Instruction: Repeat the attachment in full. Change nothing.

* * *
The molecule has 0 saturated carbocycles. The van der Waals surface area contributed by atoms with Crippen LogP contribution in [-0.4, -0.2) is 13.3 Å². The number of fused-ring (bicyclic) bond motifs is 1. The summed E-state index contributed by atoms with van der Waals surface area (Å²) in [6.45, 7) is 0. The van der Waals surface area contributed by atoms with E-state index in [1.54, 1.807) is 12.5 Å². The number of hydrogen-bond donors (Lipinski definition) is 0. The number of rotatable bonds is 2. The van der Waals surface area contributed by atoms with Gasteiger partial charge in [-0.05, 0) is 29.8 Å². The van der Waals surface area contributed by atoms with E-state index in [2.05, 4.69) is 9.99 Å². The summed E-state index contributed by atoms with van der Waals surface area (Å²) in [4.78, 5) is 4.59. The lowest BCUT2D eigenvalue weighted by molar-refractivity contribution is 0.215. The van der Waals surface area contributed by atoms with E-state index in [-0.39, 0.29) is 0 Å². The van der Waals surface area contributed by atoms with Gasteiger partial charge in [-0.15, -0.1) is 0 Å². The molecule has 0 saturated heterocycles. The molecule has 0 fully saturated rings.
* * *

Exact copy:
The molecule has 0 saturated carbocycles. The van der Waals surface area contributed by atoms with Crippen LogP contribution in [-0.4, -0.2) is 13.3 Å². The number of fused-ring (bicyclic) bond motifs is 1. The summed E-state index contributed by atoms with van der Waals surface area (Å²) in [6.45, 7) is 0. The van der Waals surface area contributed by atoms with E-state index in [1.54, 1.807) is 12.5 Å². The number of hydrogen-bond donors (Lipinski definition) is 0. The number of rotatable bonds is 2. The van der Waals surface area contributed by atoms with Gasteiger partial charge in [-0.05, 0) is 29.8 Å². The van der Waals surface area contributed by atoms with E-state index in [2.05, 4.69) is 9.99 Å². The summed E-state index contributed by atoms with van der Waals surface area (Å²) in [4.78, 5) is 4.59. The lowest BCUT2D eigenvalue weighted by molar-refractivity contribution is 0.215. The van der Waals surface area contributed by atoms with E-state index in [-0.39, 0.29) is 0 Å². The van der Waals surface area contributed by atoms with Gasteiger partial charge in [-0.15, -0.1) is 0 Å². The molecule has 0 saturated heterocycles. The molecule has 0 fully saturated rings.